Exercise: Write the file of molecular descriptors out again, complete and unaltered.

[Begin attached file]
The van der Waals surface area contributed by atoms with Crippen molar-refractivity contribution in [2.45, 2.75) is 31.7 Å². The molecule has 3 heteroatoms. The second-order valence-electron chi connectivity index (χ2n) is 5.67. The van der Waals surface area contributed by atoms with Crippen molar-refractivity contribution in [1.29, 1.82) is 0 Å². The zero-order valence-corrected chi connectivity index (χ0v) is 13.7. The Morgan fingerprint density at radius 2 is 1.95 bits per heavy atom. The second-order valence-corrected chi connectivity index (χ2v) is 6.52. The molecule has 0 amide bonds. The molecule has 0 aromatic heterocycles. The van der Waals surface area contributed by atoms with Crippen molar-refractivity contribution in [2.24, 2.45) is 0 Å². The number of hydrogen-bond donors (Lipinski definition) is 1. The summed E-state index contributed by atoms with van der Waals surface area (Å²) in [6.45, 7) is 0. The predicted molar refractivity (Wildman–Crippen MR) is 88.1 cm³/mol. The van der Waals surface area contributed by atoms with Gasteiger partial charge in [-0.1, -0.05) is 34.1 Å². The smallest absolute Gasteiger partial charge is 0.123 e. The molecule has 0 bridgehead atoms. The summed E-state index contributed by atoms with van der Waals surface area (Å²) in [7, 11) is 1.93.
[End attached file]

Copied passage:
The van der Waals surface area contributed by atoms with Crippen molar-refractivity contribution in [2.45, 2.75) is 31.7 Å². The molecule has 3 heteroatoms. The second-order valence-electron chi connectivity index (χ2n) is 5.67. The van der Waals surface area contributed by atoms with Crippen molar-refractivity contribution in [1.29, 1.82) is 0 Å². The zero-order valence-corrected chi connectivity index (χ0v) is 13.7. The Morgan fingerprint density at radius 2 is 1.95 bits per heavy atom. The second-order valence-corrected chi connectivity index (χ2v) is 6.52. The molecule has 0 amide bonds. The molecule has 0 aromatic heterocycles. The van der Waals surface area contributed by atoms with Crippen molar-refractivity contribution in [2.24, 2.45) is 0 Å². The number of hydrogen-bond donors (Lipinski definition) is 1. The summed E-state index contributed by atoms with van der Waals surface area (Å²) in [6.45, 7) is 0. The predicted molar refractivity (Wildman–Crippen MR) is 88.1 cm³/mol. The van der Waals surface area contributed by atoms with Gasteiger partial charge in [-0.1, -0.05) is 34.1 Å². The smallest absolute Gasteiger partial charge is 0.123 e. The molecule has 0 bridgehead atoms. The summed E-state index contributed by atoms with van der Waals surface area (Å²) in [7, 11) is 1.93.